|Search ON THIS DAY by date|
The tragedy happened at Lake Nyos, about 200 miles (322 km) northwest of the capital, Yaoundé, during the night.
Most of the victims died in their sleep.
The gas killed all living things within a 15-mile (25km) radius of the lake, and the area is still highly contaminated.
It is not yet known what caused the gas to escape the lake, which lies in a volcanic crater.
Government officials say the most likely cause is a volcanic eruption in Lake Nyos which created a fissure, leaking gas into the atmosphere.
But independent scientists say this is unlikely, as the volcano is believed to be extinct.
Cameroon radio is reporting that gases are continuing to escape from the lake.
Rescue teams wearing gas masks have been rushing cylinders of oxygen to the remote area to help any who may have survived.
Hundreds of people have been arriving in the main hospital in Yaoundé for treatment.
A doctor there said they had been poisoned by a mixture of gases including hydrogen and sulphur.
He described the symptoms, including burning pains in the eyes and nose, coughing and signs of asphyxiation similar to strangulation, as like being gassed by a kitchen stove.
Eyewitnesses described how the normally clear waters of the lake turned a reddish brown, while a sudden wind arose and whipped up huge waves.
The gas is believed to have overwhelmed at least three villages.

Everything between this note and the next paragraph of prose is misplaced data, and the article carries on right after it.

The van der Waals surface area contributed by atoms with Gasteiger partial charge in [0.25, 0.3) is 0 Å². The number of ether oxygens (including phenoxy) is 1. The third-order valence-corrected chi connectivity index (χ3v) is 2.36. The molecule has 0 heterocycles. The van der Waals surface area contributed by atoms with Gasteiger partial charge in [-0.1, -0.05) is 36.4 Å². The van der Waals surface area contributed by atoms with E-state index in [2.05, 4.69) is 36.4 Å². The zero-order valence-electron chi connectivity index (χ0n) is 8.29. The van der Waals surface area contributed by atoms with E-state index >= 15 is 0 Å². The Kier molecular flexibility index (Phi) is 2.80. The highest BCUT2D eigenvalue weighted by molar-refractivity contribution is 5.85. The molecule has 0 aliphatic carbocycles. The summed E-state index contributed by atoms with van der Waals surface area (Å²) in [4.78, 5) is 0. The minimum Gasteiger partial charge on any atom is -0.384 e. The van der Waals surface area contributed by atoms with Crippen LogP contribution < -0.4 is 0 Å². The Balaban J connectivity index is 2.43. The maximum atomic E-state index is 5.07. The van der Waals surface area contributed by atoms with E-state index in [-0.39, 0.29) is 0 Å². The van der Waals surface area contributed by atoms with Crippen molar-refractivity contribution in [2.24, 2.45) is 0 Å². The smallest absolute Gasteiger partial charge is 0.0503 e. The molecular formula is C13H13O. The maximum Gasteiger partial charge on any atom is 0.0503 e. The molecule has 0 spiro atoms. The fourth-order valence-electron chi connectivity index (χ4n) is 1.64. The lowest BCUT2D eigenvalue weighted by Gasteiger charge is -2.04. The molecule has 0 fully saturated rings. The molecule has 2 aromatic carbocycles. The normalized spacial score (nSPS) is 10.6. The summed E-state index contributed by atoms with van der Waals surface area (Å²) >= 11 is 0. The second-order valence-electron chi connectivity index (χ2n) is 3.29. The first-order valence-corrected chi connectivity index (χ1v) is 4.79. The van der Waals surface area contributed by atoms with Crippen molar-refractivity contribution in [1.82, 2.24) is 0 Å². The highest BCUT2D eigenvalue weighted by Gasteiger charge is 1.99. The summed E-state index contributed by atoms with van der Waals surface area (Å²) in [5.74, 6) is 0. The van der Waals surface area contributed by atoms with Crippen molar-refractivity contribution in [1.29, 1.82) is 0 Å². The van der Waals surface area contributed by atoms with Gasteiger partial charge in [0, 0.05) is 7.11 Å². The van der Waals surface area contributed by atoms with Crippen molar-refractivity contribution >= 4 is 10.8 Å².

The entire population of one of the villages is thought to have been killed.
There was a similar escape of toxic gases at a nearby lake in the same volcanic crater two years ago which killed 37 people.
The cause of that disaster, too, remains a mystery.
Scientists from the United States and France are on their way to investigate the lake.
They will bring with them rescue teams and emergency aid to help the survivors.
The US has pledged $25,000 in immediate aid, while France, Britain and other Western European countries have promised logistical support.
The Israeli Prime Minister, Shimon Peres, has said he will not cancel his state visit to Cameroon, due to start on Monday.
He said he would be bringing a medical team and equipment for treating the victims.
The eventual number of people who died in the Lake Nyos gas leak was put at more than 1,700.
Scientists debated the cause of the disaster for some time afterwards.
It was finally concluded that the lake's lower levels had become saturated by carbon dioxide gas (CO2) due to gaseous springs which bubbled up from the extinct volcano beneath.
It is thought that recent high rainfall had displaced the CO2-rich water at the bottom, releasing a massive bubble of carbon dioxide gas from the lake in a natural phenomenon now referred to as "lake overturn".
The heavy gas then sank to the ground and rolled in a cloud several tens of metres deep across the surrounding countryside.
Pipes have now been put in place in Lake Nyos and nearby Lake Monoun to siphon water from the lower layers up to the surface and allow the CO2 at the bottom of the lake to slowly bubble out, preventing a repeat of 1986 tragedy.
Following the Nyos tragedy, a survey was carried out into the CO2 content of other African lakes.
It revealed that Lake Kivu, in Rwanda, is becoming saturated with carbon dioxide just as Lake Nyos was, and is seriously at risk of lake overturn.
Scientists have warned that if nothing is done, millions of people living around Lake Kivu are in danger.
|Search ON THIS DAY by date|